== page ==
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|The Bishop Museum, your one stop shop for surf craft old and new alike.|
Hawai'i's Bishop Museum is displaying their extensive collection of surf artifacts and images in a new show called "Surfing: Featuring the Historic Surfboards in Bishop Museum's Collection." This exhibit is on display until Sept. 6, 2010, in the Castle Memorial Building and features everything from woodend boards owned by Hawaiian royalty to a video surf simulator that is like Kelly Slater's Pro Surfer video game with an actual board for a controller.
This exhibit is an extension of the Bishop Museum Collection Manager DeSoto Brown's book, "Surfing: A Collection of Images from Bishop Museum Archives." Brown is the museum's resident surfing scholar and posses a wealth of knowledge and immense respect for these wave-sliding artifacts. According to Brown, the Bishop Museum put together an exhibit with framed, enlarged pictures from the book, and the next logical step was show the museum's surfboards.
"You can say we're making strong use of our collection, not only with the images, but with the actual artifacts themselves," says Brown. "The artifact itself is important because it managed to survive. I mean we can treasure it just because it's old, and old surfboards are made of wood. Wood is organic and therefore subject to deterioration."
|Check out this lumber. Dave Rastovich eat your heart out.|
This display is an Alaia-sliders dream come true with the wide-range of rare wooden boards in the exhibit. While these ancient surf crafts are a source of inspiration for modern-Lala-surfers, they are also a glimpse into ancient building techniques says Brown.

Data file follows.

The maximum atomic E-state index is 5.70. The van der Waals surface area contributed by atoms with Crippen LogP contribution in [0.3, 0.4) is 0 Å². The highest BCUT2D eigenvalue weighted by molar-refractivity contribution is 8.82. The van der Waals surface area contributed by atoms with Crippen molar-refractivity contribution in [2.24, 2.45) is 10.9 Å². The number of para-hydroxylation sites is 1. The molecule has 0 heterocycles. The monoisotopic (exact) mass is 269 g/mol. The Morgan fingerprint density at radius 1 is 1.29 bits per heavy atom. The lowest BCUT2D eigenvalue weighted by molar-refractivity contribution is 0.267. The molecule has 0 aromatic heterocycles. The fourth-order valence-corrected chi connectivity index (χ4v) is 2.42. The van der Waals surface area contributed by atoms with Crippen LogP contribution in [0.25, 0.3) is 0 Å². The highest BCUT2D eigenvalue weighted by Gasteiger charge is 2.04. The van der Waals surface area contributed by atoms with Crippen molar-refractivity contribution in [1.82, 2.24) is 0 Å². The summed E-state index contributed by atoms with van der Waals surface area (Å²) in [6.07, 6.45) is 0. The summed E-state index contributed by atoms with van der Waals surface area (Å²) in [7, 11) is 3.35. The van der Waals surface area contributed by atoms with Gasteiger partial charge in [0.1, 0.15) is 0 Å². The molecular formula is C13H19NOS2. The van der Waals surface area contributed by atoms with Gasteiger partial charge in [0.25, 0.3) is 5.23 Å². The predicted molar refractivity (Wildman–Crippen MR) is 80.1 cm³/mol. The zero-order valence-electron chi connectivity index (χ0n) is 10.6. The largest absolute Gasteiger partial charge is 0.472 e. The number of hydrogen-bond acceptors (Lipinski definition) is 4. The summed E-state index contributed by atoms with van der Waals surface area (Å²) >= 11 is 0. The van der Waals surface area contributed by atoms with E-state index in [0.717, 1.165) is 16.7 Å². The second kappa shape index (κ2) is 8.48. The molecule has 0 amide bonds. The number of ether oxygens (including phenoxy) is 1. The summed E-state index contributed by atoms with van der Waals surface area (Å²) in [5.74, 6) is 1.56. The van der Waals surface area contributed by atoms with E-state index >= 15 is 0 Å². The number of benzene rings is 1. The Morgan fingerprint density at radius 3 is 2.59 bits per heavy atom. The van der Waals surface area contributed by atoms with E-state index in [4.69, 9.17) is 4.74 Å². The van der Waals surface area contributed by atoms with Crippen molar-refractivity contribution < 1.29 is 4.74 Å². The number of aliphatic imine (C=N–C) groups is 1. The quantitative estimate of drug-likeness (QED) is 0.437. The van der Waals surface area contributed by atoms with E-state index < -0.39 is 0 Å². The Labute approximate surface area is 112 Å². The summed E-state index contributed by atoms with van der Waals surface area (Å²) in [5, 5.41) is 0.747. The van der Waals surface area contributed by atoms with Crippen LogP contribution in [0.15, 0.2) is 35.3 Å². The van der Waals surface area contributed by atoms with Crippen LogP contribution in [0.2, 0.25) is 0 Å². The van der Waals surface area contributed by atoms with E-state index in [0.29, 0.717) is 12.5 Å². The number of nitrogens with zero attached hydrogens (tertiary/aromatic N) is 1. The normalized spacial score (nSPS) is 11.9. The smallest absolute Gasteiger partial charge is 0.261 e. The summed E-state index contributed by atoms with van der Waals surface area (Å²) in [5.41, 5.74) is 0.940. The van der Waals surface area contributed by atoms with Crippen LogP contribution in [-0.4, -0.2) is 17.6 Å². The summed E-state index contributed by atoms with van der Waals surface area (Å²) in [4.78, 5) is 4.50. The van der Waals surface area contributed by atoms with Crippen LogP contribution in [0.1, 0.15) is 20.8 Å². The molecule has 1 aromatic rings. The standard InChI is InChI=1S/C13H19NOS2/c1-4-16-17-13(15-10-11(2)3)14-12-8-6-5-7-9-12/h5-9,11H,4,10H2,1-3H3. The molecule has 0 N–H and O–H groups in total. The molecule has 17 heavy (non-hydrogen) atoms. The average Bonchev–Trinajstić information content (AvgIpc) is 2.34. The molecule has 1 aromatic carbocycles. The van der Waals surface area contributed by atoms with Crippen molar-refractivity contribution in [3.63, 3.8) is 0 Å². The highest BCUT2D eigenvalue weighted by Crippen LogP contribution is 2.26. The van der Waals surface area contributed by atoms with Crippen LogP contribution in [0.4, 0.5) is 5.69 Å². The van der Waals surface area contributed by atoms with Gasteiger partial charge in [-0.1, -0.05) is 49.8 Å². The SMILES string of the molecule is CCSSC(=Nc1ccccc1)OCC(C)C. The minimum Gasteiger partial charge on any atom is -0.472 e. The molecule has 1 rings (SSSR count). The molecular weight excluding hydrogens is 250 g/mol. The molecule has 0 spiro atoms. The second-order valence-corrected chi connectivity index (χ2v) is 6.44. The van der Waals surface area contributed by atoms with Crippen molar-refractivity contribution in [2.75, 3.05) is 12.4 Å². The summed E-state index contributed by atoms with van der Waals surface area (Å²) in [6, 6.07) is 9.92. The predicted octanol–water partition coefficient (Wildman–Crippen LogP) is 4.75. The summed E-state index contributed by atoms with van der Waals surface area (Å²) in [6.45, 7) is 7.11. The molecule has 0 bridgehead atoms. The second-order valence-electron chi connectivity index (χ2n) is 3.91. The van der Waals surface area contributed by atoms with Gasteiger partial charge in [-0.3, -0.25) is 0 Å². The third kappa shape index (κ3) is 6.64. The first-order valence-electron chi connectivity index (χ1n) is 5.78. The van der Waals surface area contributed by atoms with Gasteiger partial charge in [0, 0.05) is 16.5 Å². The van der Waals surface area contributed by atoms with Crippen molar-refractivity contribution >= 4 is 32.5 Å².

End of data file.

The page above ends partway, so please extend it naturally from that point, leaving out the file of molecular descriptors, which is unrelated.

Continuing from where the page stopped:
"We can look at the actual boards themselves and see the technology that was used in the design," he explains. "We can see how these things were made. We can see how they were shaped based on what our knowledge of the tools was, but also on the basis of the cut marks on the wood."
One of the most impressive artifacts in the new exhibit is a board that was owned by Victoria Ka'iulani Kalaninuiahilapalapa Kawekiu I Lunalilo Cleghorn, a.k.a. Princess Ka'iulani. The princess was alive during the turbulent times when the Hawaiian monarchy was overthrown. Despite attending boarding school in England, Ka'iulani still maintained her spot in the Hawaiian lineups, and her equipment is show in this exhibit.
"If it was something that belonged to ali'i (royalty) that of itself is really major," says Brown. "That is something you have respect for, and to me is kind of awe-inspiring. If you think of who had it, when they had it, what they did with it and who those people were -- it's a very big deal."
In addition to the royal surfboards, there is also a large part of the exhibit dedicated to Tom Blake. According to Brown, Blake is a "fascinating" icon in surfing because of his contribution to modern surfboard design.
"He was from the mainland, came out here, and was the guy with the idea to make the boards hollow so they weren't so heavy; let's invent the skeg so the boards are a lot more maneuverable; let's make them shorter," explains Brown of Blake's contribution. "Even though he doesn't have a Hawaiian name, the thing he did for the sport are really significant. Plus, he was not only accepted by, but was a legit Beach Boy. He was not an outsider. He was one of the guys."
This Bishop Museum exhibit is one of the most comprehensive views of surfing's history from antiquity to present. Surfing: Featuring the Historic Surfboards in Bishop Museum's Collection will be gone with the summer south swells in September so go check it out soon. Bishop Museum is open everyday of the week from 9:00 to 5:00, except Tuesdays.
"We have a fantastic collection that is not usually on exhibit," says Brown. "The fact that the boards are out and people can see them in the context with the original historic images to me is really amazing."